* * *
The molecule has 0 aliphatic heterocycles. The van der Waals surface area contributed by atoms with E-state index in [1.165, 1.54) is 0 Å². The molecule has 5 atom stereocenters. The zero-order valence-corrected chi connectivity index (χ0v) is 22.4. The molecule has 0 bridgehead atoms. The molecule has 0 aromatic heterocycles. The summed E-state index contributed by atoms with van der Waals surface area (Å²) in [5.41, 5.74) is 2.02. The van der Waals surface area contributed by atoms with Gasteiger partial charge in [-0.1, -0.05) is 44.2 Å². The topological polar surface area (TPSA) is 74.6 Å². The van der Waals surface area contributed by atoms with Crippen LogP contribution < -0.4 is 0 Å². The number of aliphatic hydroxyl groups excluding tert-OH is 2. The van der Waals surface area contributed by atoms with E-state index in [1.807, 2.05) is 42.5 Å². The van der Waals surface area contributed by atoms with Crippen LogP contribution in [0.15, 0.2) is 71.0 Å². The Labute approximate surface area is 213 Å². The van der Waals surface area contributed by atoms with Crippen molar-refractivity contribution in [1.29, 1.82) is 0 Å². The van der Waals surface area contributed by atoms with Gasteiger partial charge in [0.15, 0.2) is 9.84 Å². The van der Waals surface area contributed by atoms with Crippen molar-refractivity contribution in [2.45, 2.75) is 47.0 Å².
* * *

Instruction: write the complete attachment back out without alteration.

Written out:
The molecule has 0 aliphatic heterocycles. The van der Waals surface area contributed by atoms with E-state index in [1.165, 1.54) is 0 Å². The molecule has 5 atom stereocenters. The zero-order valence-corrected chi connectivity index (χ0v) is 22.4. The molecule has 0 bridgehead atoms. The molecule has 0 aromatic heterocycles. The summed E-state index contributed by atoms with van der Waals surface area (Å²) in [5.41, 5.74) is 2.02. The van der Waals surface area contributed by atoms with Gasteiger partial charge in [-0.1, -0.05) is 44.2 Å². The topological polar surface area (TPSA) is 74.6 Å². The van der Waals surface area contributed by atoms with Crippen LogP contribution < -0.4 is 0 Å². The number of aliphatic hydroxyl groups excluding tert-OH is 2. The van der Waals surface area contributed by atoms with E-state index in [1.807, 2.05) is 42.5 Å². The van der Waals surface area contributed by atoms with Crippen LogP contribution in [0.15, 0.2) is 71.0 Å². The Labute approximate surface area is 213 Å². The van der Waals surface area contributed by atoms with Crippen molar-refractivity contribution in [1.29, 1.82) is 0 Å². The van der Waals surface area contributed by atoms with Gasteiger partial charge in [0.15, 0.2) is 9.84 Å². The van der Waals surface area contributed by atoms with Crippen molar-refractivity contribution in [2.45, 2.75) is 47.0 Å².